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Why Pharmacy Benefit Managers Need Regulating

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On Thursday, December 26, New York state Governor Cuomo vetoed the bill regulating PBMs (pharmacy benefit managers). He contradicted himself when he stated months ago that his 2020 agenda is to lower prescription cost for New Yorkers. When his proposal was unveiled, Senator James Skoufis, Chair of the Senate Investigations and Government Operations Committee, urged Governor Cuomo to sign the bill at the time it was introduced. It sat on the Govenor’s desk until December 26, when he issued the veto.

According to NNY 360, “The bill … would require PBMs to get licensed so their practices and pricing can be supervised by the state insurance and Health Departments.”

“Insurers, patients, and business owners would have had a much clearer view of exactly what they’d be paying for when it comes to the prescription drug benefit,” said Assemblyman John McDonald, also owner of a pharmacy in Cohoes.

PBMs, as they are known, are the middle-man companies that negotiate drug prices between manufacturers and health plans. The reason for PBMs is to lower health-care costs, but the independent pharmacists say they have actually driven medication costs upward and pushed some patients toward drugs that make more money for the PBM. The pharmacists said PBMs have also forced patients to use chain network pharmacies rather than their local independent pharmacy, driving small neighborhood pharmacies out of business.

In addition, there are several issues regarding PBM practices that hurt pharmacies and patients alike:

1. PBMs own automated dispensing facilities that fill and ship prescriptions requiring 90-day supplies. This is referred to as “mail order pharmacies.” These robotics-driven assembly lines don’t deliver the patient benefits of a traditional pharmacy.

2. When mail orders are sent out, the medications are exposed to extreme temperatures when left on porches or in mailboxes. This can lead them to be less effective and unsafe. For example, patients with respiratory problems who rely on their treatments to relieve acute breathing difficulties, an inaccurate medication dosage (due to very hot or very cold temperatures) can lead to serious medical consequences.

3. Mail order pharmacies make it impossible for patients to talk with a pharmacist to obtain the counseling they need. If a patient has a serious concern, waiting 48-72 hours is stressful for them to get a call back from someone who doesn’t know their medical/drug history, while the patient isn’t familiar with the pharmacist either.

4. Many mail order patients still call their pharmacists, but when PBMs and mail orders put the pharmacies out of business, where will these patients go?

According to the website for amNewYork, “PBMs can charge insurers a higher rate for claims then reimburse pharmacies at a lower level and keep the difference, in a method called ‘spread pricing.’”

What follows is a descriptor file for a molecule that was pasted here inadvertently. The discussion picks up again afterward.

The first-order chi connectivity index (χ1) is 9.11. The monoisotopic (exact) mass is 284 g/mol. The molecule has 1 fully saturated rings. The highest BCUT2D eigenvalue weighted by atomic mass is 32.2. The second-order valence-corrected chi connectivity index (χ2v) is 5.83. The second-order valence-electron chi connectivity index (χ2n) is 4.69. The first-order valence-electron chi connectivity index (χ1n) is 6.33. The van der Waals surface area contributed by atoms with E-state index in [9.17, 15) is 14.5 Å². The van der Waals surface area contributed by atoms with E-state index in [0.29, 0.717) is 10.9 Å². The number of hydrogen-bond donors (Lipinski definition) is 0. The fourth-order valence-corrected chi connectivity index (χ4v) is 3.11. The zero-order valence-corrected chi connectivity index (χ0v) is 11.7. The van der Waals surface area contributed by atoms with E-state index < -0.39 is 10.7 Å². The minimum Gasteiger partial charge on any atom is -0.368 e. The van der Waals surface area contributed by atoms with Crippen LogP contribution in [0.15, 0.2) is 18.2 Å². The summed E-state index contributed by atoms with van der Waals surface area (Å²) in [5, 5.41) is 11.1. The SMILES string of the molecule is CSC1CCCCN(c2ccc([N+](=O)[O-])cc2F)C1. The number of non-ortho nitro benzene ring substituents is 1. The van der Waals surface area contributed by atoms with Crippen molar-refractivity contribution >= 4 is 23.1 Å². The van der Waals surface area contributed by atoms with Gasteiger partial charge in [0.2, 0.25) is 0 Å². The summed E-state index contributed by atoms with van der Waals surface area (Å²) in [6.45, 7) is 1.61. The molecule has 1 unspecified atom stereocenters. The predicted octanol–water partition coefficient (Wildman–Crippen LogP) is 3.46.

“The method cost New York state around $300 million last year in its Medicaid managed care program,” according to Pharmacists Society of the State of NY.

The Times-Herald Record explains, “These groups say they and their customers have been squeezed by rising drug prices and other mandates created by the PBMs secretive negotiations.”

Which brings some questions to mind:

If a patient is told by the PBM to take a medication they’ve never tried and are taken off their current drug, who is responsible if they get seriously ill or worse? Is there any accountability by the PBM for denying the customer a medication that was proven to work for them? Would the PBM even admit it was their fault if a patient is in critical condition and be held liable in paying for the hospital and doctor’s bills?

The National Community Pharmacists Association (NCPA) says, “PBMs have engaged in anticompetitive practices to the harm of the state’s patients and small-business community pharmacies.”

NCPA CEO B. Douglas Hoey, pharmacist, says, “As a result of this veto, PBMs will be able to continue operating as largely unregulated middlemen in the drug supply chain in New York, driving up health care costs for consumers and plan sponsors.”

Pharmacists today wear more than one hat. They serve as a patient advocate and will take the time to answer questions, counsel clients if they have concerns, are the first line of defense if they catch an error a physician made and are constantly on the phone with insurance companies to sort out any discrepancies.

Pharmacists deserve better. Patients deserve better. PBMs need to be held accountable for their unethical treatment of both.

Getty image by bluebearry

Originally published: January 28, 2020
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